The world is a vast wilderness until you find a place where you can sit yourself down to scan the landscape. This landscape is too large to be taken in all at once, so you must pick a spot and sit there for a while before you come up with any idea of what the landscape is.

Within this landscape are groups of people such as young poor persons and the elderly of Japan. We will begin our study of the landscape by separating out these people groups from the landscape as a whole to focus on making observations about certain groups. In other words, we must focus our study on specific groups of people, in order to not be lost in the vast wilderness of events.

Now some groups you can further divide until you drive down to an individual person. This individual person will find their identity within the group they associate with. So our focus is still on people, not persons.

What makes people interesting to study might be their buying and selling of property within the group that they associate with. So if you spend time among lawyers, you will want to work with them, in order to get out of a parking ticket for parking in an handicapped space. This kind of transaction is determined by the profession of the person that you work with.

So the items used within these groups tells you about how they operate. You can find more examples by thinking of the groups of people that you associate with. And by looking at parking tickets, you gain a sense of the landscape through the groups that use those items.

Monday, April 8, 2013

Inquiry into the Past

    The inquiry into the past can be seen as a way to find out how people behaved to justify a present action. Some people in the past worked this way, so we should work this way to. At first this argument seems to be a logical fallacy of some sort. But even if you were to charge to argument with being a formal fallacious, there is still an insight to be gleaned from the argument, which is the fact that the past can be a guide for present action.

    Once we have a firm grasp of the events that are important to us, then we can begin to move forward in our plans, which are based upon our understanding of these important events. Usually these events are either pleasurable or painful experiences that we wish either to run after to avoid or seek after to brook. But these personal concerns are too trivial though because no one cares about them. So we must look to pubic events to begin our inquiry into these important matters.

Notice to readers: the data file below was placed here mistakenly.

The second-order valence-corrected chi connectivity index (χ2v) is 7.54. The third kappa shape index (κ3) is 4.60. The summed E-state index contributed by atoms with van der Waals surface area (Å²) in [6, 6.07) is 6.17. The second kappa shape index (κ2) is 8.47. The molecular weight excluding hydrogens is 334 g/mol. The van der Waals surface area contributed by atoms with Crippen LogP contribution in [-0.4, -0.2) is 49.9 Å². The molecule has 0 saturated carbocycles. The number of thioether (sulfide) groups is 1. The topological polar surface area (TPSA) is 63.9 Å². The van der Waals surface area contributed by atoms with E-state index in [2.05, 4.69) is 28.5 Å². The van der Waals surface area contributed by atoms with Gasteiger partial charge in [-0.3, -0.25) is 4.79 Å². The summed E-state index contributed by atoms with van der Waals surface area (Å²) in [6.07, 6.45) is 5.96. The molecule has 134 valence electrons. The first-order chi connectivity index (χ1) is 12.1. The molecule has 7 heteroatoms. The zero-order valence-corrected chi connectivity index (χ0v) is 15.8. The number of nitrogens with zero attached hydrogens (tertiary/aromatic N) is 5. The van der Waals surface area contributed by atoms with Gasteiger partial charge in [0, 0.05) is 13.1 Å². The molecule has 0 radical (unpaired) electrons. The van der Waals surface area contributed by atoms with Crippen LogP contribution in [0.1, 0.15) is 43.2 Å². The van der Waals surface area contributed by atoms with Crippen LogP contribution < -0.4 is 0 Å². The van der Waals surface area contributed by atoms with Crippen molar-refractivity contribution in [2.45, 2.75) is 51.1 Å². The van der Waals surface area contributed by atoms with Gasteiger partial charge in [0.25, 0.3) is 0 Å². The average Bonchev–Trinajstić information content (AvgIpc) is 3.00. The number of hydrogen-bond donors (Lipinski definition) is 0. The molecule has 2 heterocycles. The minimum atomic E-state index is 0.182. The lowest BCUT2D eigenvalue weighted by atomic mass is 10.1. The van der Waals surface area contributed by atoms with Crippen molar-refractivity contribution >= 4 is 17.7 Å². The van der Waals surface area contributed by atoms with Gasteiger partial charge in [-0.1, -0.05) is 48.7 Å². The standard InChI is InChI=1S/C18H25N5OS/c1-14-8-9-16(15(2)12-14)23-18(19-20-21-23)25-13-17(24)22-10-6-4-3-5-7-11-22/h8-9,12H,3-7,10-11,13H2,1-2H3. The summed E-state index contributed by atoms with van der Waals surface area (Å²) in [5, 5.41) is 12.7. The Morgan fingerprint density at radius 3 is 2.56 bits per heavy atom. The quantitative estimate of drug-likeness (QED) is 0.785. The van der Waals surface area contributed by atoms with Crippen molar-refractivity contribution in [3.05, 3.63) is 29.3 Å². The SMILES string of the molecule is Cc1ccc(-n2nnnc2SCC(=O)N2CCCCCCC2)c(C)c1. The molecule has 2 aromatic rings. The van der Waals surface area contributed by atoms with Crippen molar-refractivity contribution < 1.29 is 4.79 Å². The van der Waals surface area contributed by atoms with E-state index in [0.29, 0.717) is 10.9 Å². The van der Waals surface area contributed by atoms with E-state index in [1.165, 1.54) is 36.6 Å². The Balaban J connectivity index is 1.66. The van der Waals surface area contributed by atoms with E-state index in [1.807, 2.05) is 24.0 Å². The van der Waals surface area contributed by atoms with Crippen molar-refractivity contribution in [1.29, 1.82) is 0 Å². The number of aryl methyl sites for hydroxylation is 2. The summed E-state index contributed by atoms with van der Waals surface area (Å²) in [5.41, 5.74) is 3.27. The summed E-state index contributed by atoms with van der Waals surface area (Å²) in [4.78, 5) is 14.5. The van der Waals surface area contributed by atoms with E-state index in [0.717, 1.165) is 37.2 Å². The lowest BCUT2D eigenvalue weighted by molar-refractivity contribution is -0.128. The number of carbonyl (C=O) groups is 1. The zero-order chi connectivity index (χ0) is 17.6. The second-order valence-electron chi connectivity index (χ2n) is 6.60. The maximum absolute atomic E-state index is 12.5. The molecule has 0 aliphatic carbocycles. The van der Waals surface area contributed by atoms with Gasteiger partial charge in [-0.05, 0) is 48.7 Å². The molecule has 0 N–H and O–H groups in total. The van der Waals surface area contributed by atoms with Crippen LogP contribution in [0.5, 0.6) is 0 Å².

The happy experiences of mankind have been found in their work though managing either their own property or the people who live on that property. Note that this post is not about slavery, but rather what people enjoy in their work. In either case, their property has been the source of enjoyment because of the yield from it such as grain from a farm. People then trade items that are either man-made or found in nature to gain a benefit from them. These products come from land, which is the focus of mankind for their happy experiences. We seek to improve the functions of these sources of happiness through our labor over our property that has been given to us.

    The painful experiences of mankind have been through the disputes that they have over their property. Conflicts begin over disputes over the right to property. These fights are not going to be resolved any time soon, so it seems to be the natural outcome over disputes about ownership. And usually the winner of these fights are the the stronger willed ones, who relentlessly pursue what is theirs. So we are impressed as historical inquirers over the struggles of mankind and seek to find a reason why these painful experiences happen.

Thursday, April 4, 2013

Haunting the Obscure

    There is a feeling that suggests that you have a certain range of choices available to you. This feeling can be taken away once time passes, and you are left in the dust, so to speak. This loss of options gives you new ones to choose from, but the pattern of lost chances happens again and again for those who decide not to follow on new paths.

   There is also a need to look at past events that have not been explored before. This need is satisfied once past events come to light to folk who have these feelings. There are events that are available to the seeker of a past that has not been explored before. Or at least, there have not been many people who have seen this option of haunting the obscure. That is, the past events that are not popular are the hunting ground of people with these feelings.